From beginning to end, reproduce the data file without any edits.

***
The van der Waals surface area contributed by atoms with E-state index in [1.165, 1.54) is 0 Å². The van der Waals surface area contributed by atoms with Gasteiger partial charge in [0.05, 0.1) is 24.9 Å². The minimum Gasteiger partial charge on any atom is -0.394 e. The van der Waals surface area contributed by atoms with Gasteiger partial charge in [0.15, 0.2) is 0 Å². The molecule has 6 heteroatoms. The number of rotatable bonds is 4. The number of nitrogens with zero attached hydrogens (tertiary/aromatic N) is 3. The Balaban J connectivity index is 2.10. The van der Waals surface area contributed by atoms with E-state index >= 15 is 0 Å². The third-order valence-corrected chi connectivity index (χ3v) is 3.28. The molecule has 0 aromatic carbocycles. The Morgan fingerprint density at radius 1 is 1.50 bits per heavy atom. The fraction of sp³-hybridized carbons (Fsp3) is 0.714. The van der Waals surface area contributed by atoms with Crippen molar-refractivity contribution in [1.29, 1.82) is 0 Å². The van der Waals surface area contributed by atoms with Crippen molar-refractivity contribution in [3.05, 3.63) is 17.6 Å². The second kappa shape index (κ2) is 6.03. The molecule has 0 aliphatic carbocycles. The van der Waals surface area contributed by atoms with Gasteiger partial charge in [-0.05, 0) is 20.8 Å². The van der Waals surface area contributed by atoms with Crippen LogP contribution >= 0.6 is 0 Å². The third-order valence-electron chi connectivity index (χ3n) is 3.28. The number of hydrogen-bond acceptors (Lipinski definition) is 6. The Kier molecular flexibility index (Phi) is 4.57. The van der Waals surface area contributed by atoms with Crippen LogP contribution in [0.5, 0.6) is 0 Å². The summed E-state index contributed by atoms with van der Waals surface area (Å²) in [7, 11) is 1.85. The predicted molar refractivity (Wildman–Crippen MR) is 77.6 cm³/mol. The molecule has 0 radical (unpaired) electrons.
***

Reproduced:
The van der Waals surface area contributed by atoms with E-state index in [1.165, 1.54) is 0 Å². The van der Waals surface area contributed by atoms with Gasteiger partial charge in [0.05, 0.1) is 24.9 Å². The minimum Gasteiger partial charge on any atom is -0.394 e. The van der Waals surface area contributed by atoms with Gasteiger partial charge in [0.15, 0.2) is 0 Å². The molecule has 6 heteroatoms. The number of rotatable bonds is 4. The number of nitrogens with zero attached hydrogens (tertiary/aromatic N) is 3. The Balaban J connectivity index is 2.10. The van der Waals surface area contributed by atoms with E-state index >= 15 is 0 Å². The third-order valence-corrected chi connectivity index (χ3v) is 3.28. The molecule has 0 aromatic carbocycles. The Morgan fingerprint density at radius 1 is 1.50 bits per heavy atom. The fraction of sp³-hybridized carbons (Fsp3) is 0.714. The van der Waals surface area contributed by atoms with Crippen molar-refractivity contribution in [1.29, 1.82) is 0 Å². The van der Waals surface area contributed by atoms with Crippen molar-refractivity contribution in [3.05, 3.63) is 17.6 Å². The second kappa shape index (κ2) is 6.03. The molecule has 0 aliphatic carbocycles. The van der Waals surface area contributed by atoms with Gasteiger partial charge in [-0.05, 0) is 20.8 Å². The van der Waals surface area contributed by atoms with Crippen LogP contribution >= 0.6 is 0 Å². The third-order valence-electron chi connectivity index (χ3n) is 3.28. The number of hydrogen-bond acceptors (Lipinski definition) is 6. The Kier molecular flexibility index (Phi) is 4.57. The van der Waals surface area contributed by atoms with Crippen LogP contribution in [0.5, 0.6) is 0 Å². The summed E-state index contributed by atoms with van der Waals surface area (Å²) in [7, 11) is 1.85. The predicted molar refractivity (Wildman–Crippen MR) is 77.6 cm³/mol. The molecule has 0 radical (unpaired) electrons.